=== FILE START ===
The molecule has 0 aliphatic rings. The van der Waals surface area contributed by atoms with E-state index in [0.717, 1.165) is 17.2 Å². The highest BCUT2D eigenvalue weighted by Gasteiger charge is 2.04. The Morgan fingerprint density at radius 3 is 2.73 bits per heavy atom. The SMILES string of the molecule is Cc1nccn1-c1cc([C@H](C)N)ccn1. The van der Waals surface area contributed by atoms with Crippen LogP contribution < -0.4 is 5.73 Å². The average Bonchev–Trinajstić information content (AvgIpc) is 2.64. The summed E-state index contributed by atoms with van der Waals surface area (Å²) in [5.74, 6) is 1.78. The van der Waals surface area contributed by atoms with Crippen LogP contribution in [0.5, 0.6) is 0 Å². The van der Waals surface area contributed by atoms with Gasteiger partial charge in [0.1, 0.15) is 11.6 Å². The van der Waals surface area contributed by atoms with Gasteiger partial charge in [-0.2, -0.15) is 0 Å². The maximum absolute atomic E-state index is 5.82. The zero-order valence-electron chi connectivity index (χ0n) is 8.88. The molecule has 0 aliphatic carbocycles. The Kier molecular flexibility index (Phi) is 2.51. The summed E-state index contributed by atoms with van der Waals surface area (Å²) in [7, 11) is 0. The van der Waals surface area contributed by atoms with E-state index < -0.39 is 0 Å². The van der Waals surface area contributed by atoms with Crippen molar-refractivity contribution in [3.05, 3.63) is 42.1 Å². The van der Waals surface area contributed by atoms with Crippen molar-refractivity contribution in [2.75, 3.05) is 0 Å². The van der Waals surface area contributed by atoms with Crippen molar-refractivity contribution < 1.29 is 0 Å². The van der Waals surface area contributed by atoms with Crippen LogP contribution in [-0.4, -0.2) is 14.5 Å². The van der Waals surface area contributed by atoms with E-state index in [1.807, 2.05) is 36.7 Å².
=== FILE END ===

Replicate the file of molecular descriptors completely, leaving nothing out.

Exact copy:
The molecule has 0 aliphatic rings. The van der Waals surface area contributed by atoms with E-state index in [0.717, 1.165) is 17.2 Å². The highest BCUT2D eigenvalue weighted by Gasteiger charge is 2.04. The Morgan fingerprint density at radius 3 is 2.73 bits per heavy atom. The SMILES string of the molecule is Cc1nccn1-c1cc([C@H](C)N)ccn1. The van der Waals surface area contributed by atoms with Crippen LogP contribution < -0.4 is 5.73 Å². The average Bonchev–Trinajstić information content (AvgIpc) is 2.64. The summed E-state index contributed by atoms with van der Waals surface area (Å²) in [5.74, 6) is 1.78. The van der Waals surface area contributed by atoms with Crippen LogP contribution in [0.5, 0.6) is 0 Å². The van der Waals surface area contributed by atoms with Gasteiger partial charge in [0.1, 0.15) is 11.6 Å². The van der Waals surface area contributed by atoms with Gasteiger partial charge in [-0.2, -0.15) is 0 Å². The maximum absolute atomic E-state index is 5.82. The zero-order valence-electron chi connectivity index (χ0n) is 8.88. The molecule has 0 aliphatic carbocycles. The Kier molecular flexibility index (Phi) is 2.51. The summed E-state index contributed by atoms with van der Waals surface area (Å²) in [7, 11) is 0. The van der Waals surface area contributed by atoms with E-state index < -0.39 is 0 Å². The van der Waals surface area contributed by atoms with Crippen molar-refractivity contribution in [3.05, 3.63) is 42.1 Å². The van der Waals surface area contributed by atoms with Crippen molar-refractivity contribution in [2.75, 3.05) is 0 Å². The van der Waals surface area contributed by atoms with Crippen molar-refractivity contribution < 1.29 is 0 Å². The van der Waals surface area contributed by atoms with Crippen LogP contribution in [-0.4, -0.2) is 14.5 Å². The van der Waals surface area contributed by atoms with E-state index in [1.807, 2.05) is 36.7 Å².